Here is a confession for you: I think I might be a psychopath. Well, with heavy emphasis on the “might” part for a long time, I find it hard connecting with people and things in general. So yes, think of that stereotypical “quiet kid” who sits at the back of the class and barely speaks with anyone then you would have seen me in the past. However, to my surprise, going to college and trying to improve myself, I have finally found something that inspires me: kendo. In this article, I would like to share with you the story of how I found a home in the kendo community of Hanoi and maybe from such, you will be inspired to find your own as well.
OUR LITTLE PARADISE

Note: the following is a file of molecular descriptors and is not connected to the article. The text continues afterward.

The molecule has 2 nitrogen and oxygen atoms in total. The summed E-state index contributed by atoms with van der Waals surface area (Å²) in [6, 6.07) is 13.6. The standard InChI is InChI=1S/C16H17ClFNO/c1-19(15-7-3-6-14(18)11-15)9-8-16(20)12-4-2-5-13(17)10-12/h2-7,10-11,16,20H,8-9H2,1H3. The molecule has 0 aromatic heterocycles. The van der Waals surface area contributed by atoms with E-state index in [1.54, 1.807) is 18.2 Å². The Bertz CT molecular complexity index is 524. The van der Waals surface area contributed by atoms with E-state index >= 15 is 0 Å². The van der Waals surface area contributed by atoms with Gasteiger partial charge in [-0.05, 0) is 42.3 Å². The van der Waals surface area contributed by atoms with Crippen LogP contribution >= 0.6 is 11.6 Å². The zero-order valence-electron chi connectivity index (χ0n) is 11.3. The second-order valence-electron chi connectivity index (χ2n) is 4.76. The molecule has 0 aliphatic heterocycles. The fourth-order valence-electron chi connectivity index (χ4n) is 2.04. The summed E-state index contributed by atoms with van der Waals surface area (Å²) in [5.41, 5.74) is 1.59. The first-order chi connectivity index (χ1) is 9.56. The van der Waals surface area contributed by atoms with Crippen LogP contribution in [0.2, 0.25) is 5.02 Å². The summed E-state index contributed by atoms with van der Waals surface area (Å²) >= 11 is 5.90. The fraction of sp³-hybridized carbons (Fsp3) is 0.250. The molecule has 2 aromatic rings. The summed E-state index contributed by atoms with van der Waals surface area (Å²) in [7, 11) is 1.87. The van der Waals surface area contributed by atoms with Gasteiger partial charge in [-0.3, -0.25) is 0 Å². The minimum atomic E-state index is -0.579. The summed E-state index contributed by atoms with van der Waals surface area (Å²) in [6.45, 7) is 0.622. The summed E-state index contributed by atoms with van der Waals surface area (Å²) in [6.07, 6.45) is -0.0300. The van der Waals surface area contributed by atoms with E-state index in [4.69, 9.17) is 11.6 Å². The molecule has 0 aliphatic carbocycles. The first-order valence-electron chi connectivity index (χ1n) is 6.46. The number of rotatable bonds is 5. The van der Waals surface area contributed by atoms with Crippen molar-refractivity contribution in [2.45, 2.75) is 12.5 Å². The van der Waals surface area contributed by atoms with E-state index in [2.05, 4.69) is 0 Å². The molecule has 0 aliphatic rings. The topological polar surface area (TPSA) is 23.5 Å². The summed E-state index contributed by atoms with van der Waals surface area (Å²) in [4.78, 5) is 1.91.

The story begins roughly a year and a half ago. I was actually quite interested in joining a martial arts club to both get some exercise done while also learning some new practical defensive techniques. Then, I came across a post by a Korean student I have never met before. We call him Park, and he was a year younger than me but he was passionate about kendo, something he has practiced for approximately 12 years. So much so that he decided to establish the VinUni Kendo Club all on his own just so he can have a community of fellow kendo practitioners to practice with. My knowledge of kendo at that point was only limited to some glimpses of it on the anime and manga I was indulging in. Regardless, since it was the only option around for martial arts and I was fascinated by the idea of using a sword, I signed up. To be completely frank, the initial impression was quite underwhelming. As mentioned above, Park ran the entire operation almost by himself so he was stretched pretty thin. As a result, the lessons he could give were quite limited and the retention rate between the members were not particularly great. By the end, there were only four, Park included, who stay on and practice regularly.